Quality Use of Medicines Maximised for Aboriginal and Torres Strait Islander People (QUMAX)

WayneQuilliamPhotography2011DarwinHealth63Ongoing collaboration with the Pharmacy Guild of Australia (The Guild) and the Department of Health under the 5th Community Pharmacy Agreement (5CPA) continued in 2014 to deliver the Quality Use of Medicines Maximised for Aboriginal and Torres Strait Islander people (QUMAX) Programme to 76 Aboriginal Community Controlled Health Organisations (ACCHOs).

Download 2016 QUMAX Report

Input in to the 6th Community Pharmacy Agreement (6CPA) occurred throughout 2014 and NACCHO attended meetings and Stakeholder Engagement Forums with the Department of Health and The Guild. The 6CPA was signed by the Minister of Health, the Honourable Sussan Ley MP on 24 May 2015.

The QUMAX Programme aims to improve health outcomes of Aboriginal and Torres Strait Islander people who attend a participating ACCHOs in rural and urban Australia, by providing support categories to improve quality use of medicines and adherence. QUMAX enables improved access to medicines under the PBS by addressing cultural, transport and other barriers to access. As a result of 76 ACCHOs participating in the Programme, this enabled a client reach of 218,549 Aboriginal and Torres Strait Islander clients in 2014-2015.

A large number of these ACCHOs engaged in Quality Use of Medicines Education Sessions and Home Medicine Review Awareness Sessions to raise their clients’ awareness of the quality use of medicines and programmes that support medication adherence. In addition to raising staff and client awareness of the adverse e ects of non-compliance of medications, the QUMAX Programme provided devices to support quality use of medicine particularly for clients living with chronic disease, such as Diabetes and Asthma.

Njernda Aboriginal Women’s & Children’s Health Centre expanded their QUMAX Work plan during a mid-year review to increase their client awareness and uptake of a Home Medicine Review. Incentives under the QUMAX Guidelines resulted in 15 HMRs taking place within a six month timeframe where HMRs had previously not been reported. An HMR is referred by a GP and conducted by an accredited Pharmacist. Clients are supported by health care workers and carers during a review of medications that occurs in their home and aims to ensure quality use of medicines minimising adverse reactions and medication safety in the home.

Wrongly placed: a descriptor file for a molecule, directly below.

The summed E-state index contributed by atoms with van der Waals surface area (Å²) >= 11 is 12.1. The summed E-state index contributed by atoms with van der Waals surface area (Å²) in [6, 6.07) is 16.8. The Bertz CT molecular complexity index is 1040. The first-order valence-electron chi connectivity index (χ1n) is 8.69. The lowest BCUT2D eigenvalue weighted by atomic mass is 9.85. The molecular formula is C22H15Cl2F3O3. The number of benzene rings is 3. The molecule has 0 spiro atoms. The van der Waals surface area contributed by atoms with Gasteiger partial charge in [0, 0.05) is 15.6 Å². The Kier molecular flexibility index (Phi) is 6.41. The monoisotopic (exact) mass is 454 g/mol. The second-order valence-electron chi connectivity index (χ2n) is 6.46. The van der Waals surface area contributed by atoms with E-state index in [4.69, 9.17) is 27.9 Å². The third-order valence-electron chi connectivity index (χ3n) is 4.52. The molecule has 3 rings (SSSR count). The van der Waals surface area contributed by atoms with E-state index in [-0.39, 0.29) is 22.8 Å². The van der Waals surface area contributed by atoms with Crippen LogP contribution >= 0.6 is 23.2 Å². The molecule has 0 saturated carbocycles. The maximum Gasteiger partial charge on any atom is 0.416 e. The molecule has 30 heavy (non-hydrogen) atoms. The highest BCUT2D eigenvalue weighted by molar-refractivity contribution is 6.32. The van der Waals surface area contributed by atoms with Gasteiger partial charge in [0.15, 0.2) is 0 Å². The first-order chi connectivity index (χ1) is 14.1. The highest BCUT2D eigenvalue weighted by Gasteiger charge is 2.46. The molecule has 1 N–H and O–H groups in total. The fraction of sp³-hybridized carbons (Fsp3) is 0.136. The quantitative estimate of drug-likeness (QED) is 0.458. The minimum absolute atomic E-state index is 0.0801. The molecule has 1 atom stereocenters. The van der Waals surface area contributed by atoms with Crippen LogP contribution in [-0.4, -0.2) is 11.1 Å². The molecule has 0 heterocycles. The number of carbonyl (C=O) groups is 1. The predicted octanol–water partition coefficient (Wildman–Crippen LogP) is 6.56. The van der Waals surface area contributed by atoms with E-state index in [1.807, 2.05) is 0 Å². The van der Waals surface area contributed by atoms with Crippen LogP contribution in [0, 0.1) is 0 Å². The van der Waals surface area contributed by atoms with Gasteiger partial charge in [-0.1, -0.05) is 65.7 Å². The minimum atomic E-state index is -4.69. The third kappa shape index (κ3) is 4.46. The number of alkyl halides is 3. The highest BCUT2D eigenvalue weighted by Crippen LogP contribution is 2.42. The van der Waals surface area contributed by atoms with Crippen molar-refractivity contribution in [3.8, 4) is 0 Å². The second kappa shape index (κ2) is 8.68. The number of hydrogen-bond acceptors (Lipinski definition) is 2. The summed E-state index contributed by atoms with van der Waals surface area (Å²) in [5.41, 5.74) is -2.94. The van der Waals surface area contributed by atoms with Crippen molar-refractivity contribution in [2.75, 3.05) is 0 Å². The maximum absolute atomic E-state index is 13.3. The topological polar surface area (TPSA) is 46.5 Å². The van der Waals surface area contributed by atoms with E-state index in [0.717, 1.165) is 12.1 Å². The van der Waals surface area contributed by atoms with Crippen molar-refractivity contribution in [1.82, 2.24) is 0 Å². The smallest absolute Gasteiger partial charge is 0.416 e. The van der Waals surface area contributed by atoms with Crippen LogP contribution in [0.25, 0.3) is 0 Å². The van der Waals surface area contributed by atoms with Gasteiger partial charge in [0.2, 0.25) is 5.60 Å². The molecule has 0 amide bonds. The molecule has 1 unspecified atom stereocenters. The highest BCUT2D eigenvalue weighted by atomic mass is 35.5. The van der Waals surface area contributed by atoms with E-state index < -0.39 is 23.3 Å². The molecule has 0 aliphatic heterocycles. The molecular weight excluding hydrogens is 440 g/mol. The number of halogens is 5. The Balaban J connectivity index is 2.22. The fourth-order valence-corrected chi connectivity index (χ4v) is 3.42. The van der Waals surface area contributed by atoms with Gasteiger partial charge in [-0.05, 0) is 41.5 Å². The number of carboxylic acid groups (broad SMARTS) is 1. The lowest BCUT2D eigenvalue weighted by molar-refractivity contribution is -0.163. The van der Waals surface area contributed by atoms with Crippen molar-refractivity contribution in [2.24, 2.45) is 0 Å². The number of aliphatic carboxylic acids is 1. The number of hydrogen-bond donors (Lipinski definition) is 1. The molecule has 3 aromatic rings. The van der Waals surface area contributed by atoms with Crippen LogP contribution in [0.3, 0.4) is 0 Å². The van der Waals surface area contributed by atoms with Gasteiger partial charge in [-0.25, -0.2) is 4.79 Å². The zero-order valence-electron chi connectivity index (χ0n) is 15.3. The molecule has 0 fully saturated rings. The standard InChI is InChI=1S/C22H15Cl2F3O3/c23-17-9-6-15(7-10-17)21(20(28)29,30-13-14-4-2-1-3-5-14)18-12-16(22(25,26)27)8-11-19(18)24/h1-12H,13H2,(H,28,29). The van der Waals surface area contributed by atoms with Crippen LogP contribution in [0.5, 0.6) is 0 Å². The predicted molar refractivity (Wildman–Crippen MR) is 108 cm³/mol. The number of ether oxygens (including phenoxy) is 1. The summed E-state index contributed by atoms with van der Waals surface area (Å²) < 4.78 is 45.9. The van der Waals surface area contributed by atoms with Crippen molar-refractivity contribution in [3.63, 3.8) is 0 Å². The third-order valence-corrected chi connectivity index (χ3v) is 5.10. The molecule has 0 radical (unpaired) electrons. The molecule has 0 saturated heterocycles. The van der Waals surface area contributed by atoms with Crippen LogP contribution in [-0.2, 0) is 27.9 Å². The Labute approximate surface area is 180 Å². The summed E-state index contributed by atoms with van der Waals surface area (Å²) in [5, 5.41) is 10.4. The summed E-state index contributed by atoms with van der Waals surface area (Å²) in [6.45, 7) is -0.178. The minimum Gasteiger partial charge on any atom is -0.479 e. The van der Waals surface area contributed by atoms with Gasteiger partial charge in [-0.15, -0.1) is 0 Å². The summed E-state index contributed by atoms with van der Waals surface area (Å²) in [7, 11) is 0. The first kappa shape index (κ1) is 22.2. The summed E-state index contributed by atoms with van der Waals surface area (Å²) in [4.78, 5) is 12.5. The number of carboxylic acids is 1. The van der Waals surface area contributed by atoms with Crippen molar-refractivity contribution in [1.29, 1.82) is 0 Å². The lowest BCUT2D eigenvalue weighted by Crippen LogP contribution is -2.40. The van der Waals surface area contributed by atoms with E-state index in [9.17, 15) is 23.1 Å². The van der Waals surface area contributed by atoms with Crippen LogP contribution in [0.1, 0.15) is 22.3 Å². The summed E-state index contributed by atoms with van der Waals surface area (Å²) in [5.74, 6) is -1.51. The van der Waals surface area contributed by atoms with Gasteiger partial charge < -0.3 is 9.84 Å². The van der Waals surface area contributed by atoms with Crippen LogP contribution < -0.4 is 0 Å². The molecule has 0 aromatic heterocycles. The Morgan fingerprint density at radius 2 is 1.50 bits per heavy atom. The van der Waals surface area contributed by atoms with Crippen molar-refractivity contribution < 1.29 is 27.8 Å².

Under the QUMAX Programme, Dose Administration Aids (DAA), such as a webster pack or blister pack for medicines, supported, ACCHOs’ capacity to provide DAAs to their Aboriginal and Torres Strait Islander clients as well as the capability to ensure clients are taking medication at the required dosage. This provision of DAAs assists towards Closing the Gap via appropriate medication dosage and adherence. DAAs are provided by community pharmacies under a DAA Contract or Flexible Funding, the QUMAX Programme also provides a Cultural Awareness Category to provide training to Pharmacists and their staff to ensure cultural safety. The combination of DAA agreements and Flexible Funding provision of DAAs coupled with the opportunity for Cultural Awareness training, reduces strengthens the community and cultural barriers for ACCHO clients and staff.

NACCHO continues to work towards ensuring the QUMAX Programme, and quality use of medicine support to ACCHOs will continue throughout the 6CPA. A QUMAX Report Card is being developed for launch in the 2015-2016 financial year to highlight the 5CPA data, outcomes and cost effectiveness of the QUMAX Programme towards Closing the Gap in Australia for Aboriginal and Torres Strait Islander people.